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Discussion Starter · #1 ·
I went to an event today and got to ride up a flex ramp. They gave me a number to represent my score and I tried googling the flex test to try and understand it.

So the flex ramp score is a number that rates the "flexing capability" of my TJ: as in the final number factors the stock wheel base of my make and model of vehicle? A score of 1000 meaning my flex allows me to travel up the ramp the distance of my wheel base?

My number is 974.3. One website listed that a factory 97 tj scores low to mid 400s. Where does my number range in terms of fair, good, or great. And if I got the concept wrong can you guys better explain it to me? I did not calculate the number, it was given to me and I the only others who flexed up there did not tell their numbers and I did not see them do the test
 

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very good. I think anything over 800 is a good. and you have it right. if you get 95" up the ramp and your wb is 95" you score 1000 which a great number. some really articulating rigs can score well over 1000 but I would be thrilled with your numbers.
 

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RTI scores are meaningless fun and nothing else. They do not tell you anything about your useful suspension travel or if your suspension travel works without interference. They do not tell you if your suspension modifications compliment each other. Two Jeeps can have similar scores, but one might be set up well and the other can be a functional mess. If your coils come unseated, but you are still climbing the ramp, then your higher score simply tells you that your shocks are too long and that your build is out of balance. That extra down travel without spring pressure is useless off-road where it matters.

FWIW, I do know that my current suspension is setup well and that my trash can index is good. :)

My future plans are to build in more functional travel, but an RTi score will play no role in evaluating how successful it is.
 

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Discussion Starter · #4 ·
I respectfully disagree. I may not have been offroading for years but since I have started almost half a year ago I have gone out every weekend and learned a whole lot about what works and what doesn't. My experience has been that all the I run the smallest tire in my off-road group and the "shortest" lift I perform the best out there. I believe simply because my suspension is allowed to flex more, I air down, and I have lockers front and rear it allows me to traverse everything that my friends with 37s plus get hung up or have difficulty surpassing. So putting 2 and 2 together...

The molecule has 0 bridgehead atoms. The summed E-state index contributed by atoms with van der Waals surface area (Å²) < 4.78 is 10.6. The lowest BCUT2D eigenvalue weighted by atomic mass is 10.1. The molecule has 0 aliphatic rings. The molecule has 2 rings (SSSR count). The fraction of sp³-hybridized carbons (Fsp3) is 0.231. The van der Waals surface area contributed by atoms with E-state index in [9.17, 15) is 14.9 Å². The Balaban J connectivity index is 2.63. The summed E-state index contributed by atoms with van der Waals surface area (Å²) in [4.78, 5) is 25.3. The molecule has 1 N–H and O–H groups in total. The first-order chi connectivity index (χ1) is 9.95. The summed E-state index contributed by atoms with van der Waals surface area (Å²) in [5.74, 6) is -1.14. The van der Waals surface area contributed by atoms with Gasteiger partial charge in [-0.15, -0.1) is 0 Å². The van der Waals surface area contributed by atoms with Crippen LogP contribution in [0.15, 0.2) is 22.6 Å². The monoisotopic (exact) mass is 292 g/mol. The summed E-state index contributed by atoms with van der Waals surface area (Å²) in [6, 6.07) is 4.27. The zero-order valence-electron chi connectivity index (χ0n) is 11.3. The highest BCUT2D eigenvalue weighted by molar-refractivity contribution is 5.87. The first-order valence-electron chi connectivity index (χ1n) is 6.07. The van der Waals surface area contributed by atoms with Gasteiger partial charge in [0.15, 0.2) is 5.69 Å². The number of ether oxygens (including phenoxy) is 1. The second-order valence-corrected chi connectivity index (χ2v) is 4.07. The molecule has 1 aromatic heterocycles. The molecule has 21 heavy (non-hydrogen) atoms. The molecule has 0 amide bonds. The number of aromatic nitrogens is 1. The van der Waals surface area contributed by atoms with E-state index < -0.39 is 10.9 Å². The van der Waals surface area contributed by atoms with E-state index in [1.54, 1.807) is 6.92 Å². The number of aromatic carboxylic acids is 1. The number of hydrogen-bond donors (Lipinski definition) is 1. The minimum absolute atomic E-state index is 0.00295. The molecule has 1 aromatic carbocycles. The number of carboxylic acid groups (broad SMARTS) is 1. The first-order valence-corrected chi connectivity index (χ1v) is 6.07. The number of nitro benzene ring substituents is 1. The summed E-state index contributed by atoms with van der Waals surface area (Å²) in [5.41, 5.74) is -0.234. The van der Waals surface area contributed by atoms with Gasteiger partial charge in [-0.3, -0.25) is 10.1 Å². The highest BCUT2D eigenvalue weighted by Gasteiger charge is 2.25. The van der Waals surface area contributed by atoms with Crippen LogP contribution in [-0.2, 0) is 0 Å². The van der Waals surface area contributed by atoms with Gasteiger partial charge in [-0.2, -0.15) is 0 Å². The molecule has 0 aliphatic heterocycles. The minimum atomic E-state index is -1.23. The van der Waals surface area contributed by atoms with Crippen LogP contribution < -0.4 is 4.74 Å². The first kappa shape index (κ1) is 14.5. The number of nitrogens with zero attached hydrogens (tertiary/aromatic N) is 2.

I outperform everyone in my group, I got higher scores. The RTi test counts for a lot. Their are variables like driver skill, being properly equipped, longer track width and numerically lower offset tires, cannot deny that, but I honestly believe these scores can reflect the actual capability of your rig all things constant
 

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Do your coils stay seated when you reach the top of the ramp? Mine will. Is your shock travel biased well? Mine is pretty good. Do you run sway bars? I do. Are your bump stops set to where they need to be? Mine are. What is your belly clearance in relation to your ride height and tire size? I suspect that mine is higher, but the ramp doesn't care. We both have lockers, but that doesn't matter on the ramp.

Everything you are saying about articulation, traction and driver's skill are perfectly reasonable when discussing capability. None of that can be quantified and compared simply with an RTI score. Trust me, I have one of the smaller modified Jeeps in the groups I run with. I have been pretty careful and selective about how I have put it all together thus far. My Jeep and I have outperformed many larger more showy builds. And plenty of others with smaller and even stock Wranglers have driven circles around me. Yet there would be no correlations to be made by our respective RTI scores. Because when you begin to understand how all the things work down there you can quickly understand why an RTI score is unable to capture the many variables and nuances that make a vehicle truly capable.

Would I ramp my Jeep? Of course I would. But doing so cannot even begin to tell me what I need to know to build a good suspension. Removing the coils and performing the full bump test is so much more useful.
 

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No, rti test is absolutely worthless.... it's nothing more than a fun novelty test.
 

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TJs usually score well in RTI test due to the short wheelbase.
I would consider 974 to be an amazing result.
The best I've managed in mine is a teensy bit over 700 but usually score in the high 600's.

sbr 8 - Copy.jpg
 
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